Into the deep: electrifying subsea oil and gas operations
In some of the most challenging conditions found anywhere in the world, far offshore, and deep below the waves, Saft batteries deliver safe and reliable power for the new generation of electrified subsea oil and gas projects.
Even as the world pushes for renewable energy, the global demand for fossil fuels is still rising. And the forecasts are that this trend will continue until 2025 at least. Offshore oil and gas already play a very significant role, with subsea reserves currently accounting for around 30 percent of global oil and gas production. However, to maintain production, exploration projects now need to venture hundreds of kilometers from the nearest shore, and ever deeper below the surface. These projects can be ‘deep offshore’, classified by Total as meaning anything at depths of more than 500 meters and even ‘ultra-deep offshore’ at depths of more than 1,500 meters.
As the operating environment becomes more extreme, a growing number of subsea operators are embracing either partial or total electrification to help optimize costs and reduce their environmental impact. One specific aim is to reduce the use of hydraulic systems. That helps simplify the umbilicals between subsea production systems and processing units on floating or onshore facilities, because they only need to contain electrical power and communication circuits.
Electrically operated valves
An application where electrification is having a strong impact is the valves used in subsea control and production systems. Traditionally, these valves have been operated hydraulically. But a switch to either fully electric or hybrid operation offers significant benefits in terms of controllability, ease of automation and safety.
Saft was in the vanguard of this development. Over 10 years ago, our lithium-ion (Li-ion) rechargeable batteries were deployed to solve the problem of powering an innovative standalone subsea choke. This is a valve which controls the flow of oil or natural gas between wells and manifolds during seabed operations. Using electrical drives rather than hydraulics offers the advantages of faster and smoother response and real-time feedback on performance and valve position. It also eliminates the possible leakage of hydraulic fluid into the sea.
The challenge was to provide enough power to operate the choke at depths of up to 3,000 meters as it was not practical to run a subsea cable that could meet the high peak power demands. The Li-ion batteries close this power gap by storing enough power for a full opening or closing operation of the choke, a process which takes up to four and a half minutes.
The batteries support the choke’s daily duty, as well as operating several times a day in exceptional circumstances, throughout a 25-year design life.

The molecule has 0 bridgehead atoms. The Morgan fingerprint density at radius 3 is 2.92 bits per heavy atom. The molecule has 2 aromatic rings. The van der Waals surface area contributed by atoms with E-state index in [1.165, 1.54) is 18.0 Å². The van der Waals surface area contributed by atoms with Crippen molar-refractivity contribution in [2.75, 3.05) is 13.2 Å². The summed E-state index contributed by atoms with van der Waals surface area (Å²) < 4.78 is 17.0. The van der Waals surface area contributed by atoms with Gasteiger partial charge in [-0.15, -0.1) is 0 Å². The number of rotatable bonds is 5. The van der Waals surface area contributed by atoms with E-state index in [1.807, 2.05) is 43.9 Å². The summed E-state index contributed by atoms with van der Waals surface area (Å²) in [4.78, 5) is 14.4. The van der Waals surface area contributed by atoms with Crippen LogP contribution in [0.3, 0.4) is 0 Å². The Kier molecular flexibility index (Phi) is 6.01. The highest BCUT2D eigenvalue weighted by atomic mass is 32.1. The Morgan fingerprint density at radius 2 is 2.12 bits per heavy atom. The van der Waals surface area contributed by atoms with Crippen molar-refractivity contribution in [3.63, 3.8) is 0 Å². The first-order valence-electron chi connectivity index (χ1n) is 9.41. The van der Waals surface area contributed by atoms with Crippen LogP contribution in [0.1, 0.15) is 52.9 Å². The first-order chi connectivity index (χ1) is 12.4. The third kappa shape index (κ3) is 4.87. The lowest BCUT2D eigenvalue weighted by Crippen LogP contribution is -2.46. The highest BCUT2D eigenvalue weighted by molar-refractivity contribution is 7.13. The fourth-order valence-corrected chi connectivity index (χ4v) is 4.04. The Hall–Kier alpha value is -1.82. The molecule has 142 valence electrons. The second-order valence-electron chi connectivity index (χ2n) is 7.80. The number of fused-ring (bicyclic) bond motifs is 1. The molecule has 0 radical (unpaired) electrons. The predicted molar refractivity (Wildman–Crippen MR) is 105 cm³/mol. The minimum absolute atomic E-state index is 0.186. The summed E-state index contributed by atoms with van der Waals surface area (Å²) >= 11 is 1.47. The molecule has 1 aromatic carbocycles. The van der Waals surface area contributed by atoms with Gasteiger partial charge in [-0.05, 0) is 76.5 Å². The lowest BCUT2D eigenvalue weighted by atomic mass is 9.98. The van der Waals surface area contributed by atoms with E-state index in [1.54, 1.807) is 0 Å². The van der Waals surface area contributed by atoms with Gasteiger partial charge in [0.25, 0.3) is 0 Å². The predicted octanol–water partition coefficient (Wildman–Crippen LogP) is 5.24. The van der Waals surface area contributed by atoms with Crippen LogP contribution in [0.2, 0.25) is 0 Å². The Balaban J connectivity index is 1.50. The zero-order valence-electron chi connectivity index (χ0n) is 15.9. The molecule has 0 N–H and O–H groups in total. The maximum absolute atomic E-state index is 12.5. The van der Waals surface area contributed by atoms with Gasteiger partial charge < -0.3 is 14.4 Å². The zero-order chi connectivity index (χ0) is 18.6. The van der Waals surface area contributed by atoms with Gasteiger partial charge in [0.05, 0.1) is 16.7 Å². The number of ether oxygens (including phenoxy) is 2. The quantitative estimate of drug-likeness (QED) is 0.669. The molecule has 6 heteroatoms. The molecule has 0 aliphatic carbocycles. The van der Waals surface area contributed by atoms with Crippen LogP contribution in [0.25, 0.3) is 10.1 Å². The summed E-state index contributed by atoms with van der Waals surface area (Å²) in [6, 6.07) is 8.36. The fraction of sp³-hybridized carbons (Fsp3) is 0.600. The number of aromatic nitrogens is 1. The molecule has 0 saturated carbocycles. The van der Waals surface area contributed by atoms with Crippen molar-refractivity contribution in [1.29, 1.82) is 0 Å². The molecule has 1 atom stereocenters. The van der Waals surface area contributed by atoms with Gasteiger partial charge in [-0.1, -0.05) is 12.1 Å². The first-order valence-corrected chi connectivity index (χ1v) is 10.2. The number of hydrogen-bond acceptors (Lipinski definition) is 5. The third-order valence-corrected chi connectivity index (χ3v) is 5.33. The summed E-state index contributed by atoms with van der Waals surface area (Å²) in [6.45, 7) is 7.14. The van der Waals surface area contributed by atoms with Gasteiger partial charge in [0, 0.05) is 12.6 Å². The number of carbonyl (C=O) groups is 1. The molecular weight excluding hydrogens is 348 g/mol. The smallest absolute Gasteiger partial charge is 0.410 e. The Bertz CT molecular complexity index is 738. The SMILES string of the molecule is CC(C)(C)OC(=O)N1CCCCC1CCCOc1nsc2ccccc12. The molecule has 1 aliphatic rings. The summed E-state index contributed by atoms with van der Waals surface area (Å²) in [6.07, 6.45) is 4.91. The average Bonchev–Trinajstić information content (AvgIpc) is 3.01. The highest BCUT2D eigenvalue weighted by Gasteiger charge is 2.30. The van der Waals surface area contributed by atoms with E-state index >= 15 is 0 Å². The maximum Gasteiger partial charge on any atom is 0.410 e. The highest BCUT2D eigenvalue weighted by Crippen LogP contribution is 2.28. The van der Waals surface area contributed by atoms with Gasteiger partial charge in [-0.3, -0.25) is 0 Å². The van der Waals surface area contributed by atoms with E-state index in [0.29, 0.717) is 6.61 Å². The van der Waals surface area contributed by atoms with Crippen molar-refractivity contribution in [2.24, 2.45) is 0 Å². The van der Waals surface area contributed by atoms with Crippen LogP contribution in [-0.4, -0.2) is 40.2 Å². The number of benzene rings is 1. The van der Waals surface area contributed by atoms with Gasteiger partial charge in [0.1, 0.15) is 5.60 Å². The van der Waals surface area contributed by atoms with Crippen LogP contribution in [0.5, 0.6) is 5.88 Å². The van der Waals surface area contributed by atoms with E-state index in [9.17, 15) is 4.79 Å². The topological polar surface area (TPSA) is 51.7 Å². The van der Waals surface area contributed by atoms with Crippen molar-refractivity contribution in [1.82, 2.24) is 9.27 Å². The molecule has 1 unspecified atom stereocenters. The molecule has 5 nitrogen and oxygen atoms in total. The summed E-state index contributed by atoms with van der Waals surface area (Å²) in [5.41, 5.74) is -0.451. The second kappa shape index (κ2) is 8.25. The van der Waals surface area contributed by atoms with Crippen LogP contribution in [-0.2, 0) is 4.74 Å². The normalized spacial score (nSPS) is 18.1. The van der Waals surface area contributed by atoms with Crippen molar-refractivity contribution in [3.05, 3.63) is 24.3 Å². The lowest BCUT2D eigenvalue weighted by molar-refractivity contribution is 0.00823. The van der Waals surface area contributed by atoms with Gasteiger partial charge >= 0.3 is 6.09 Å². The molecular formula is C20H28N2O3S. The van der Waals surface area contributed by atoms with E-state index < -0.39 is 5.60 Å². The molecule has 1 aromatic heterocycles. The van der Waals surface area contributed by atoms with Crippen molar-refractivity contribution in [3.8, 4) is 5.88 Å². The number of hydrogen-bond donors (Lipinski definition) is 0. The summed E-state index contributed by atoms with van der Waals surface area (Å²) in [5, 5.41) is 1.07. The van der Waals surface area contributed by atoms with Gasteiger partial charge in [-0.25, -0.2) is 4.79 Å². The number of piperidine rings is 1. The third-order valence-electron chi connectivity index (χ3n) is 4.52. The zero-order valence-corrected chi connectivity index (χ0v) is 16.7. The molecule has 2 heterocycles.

Fully electric subsea production
In the future, larger equipment such as the compressors and pumps that are currently located on offshore platforms will be relocated on the seabed near the well to improve efficiency and reduce cost. In 2016, Total led the way by launching K5F, the world’s first all-electric subsea pilot well in the Dutch North Sea. The growth of subsea electrification will need backup batteries to ensure safe, reliable, uninterrupted operation. Saft Li-ion batteries, proven in the rigors of space flight, are ideally suited for this demanding environment.
Saft is a partner of TechnipFMC in providing subsea solutions to the oil and gas industry.
Going beneath the seabed
Below the seabed, Saft primary lithium batteries also power downhole applications, such as MWD (measurement while drilling) tools that incorporate a variety of electronic sensors. These tools provide real-time information about the depth and direction of the wellbore as well as the conditions at the drill bit. The onboard batteries must operate over a wide temperature range of -40°C to +150°C, while enduring high levels of shock and vibration. Most importantly, they must provide complete reliability for long periods – typically a few hours to over 20 years. This is especially important because, if the drill had to be brought back to the surface prematurely to replace a failed battery, it would cost tens of thousands of dollars in downtime.
Setting AUVs free from cables
Autonomous underwater vehicles (AUVs) and remotely operated vehicles (ROVs) are the workhorses of the oil and gas industry, especially as exploration reaches depths beyond the reach of divers. Not only are they getting smarter, with an ever-increasing array of onboard electronic sensors, they are also going untethered and free of umbilicals. That requires high capacity batteries capable of supplying more power in a compact, lightweight package. Saft Li-ion batteries are the perfect solution, with the added benefit of proven reliability and long life.
As oil and gas projects explore new horizons deep below the surface they demand more automation and more electrification. High-technology batteries will therefore play an increasingly vital role both for backup and primary power. What we have seen so far is just a drop in the ocean.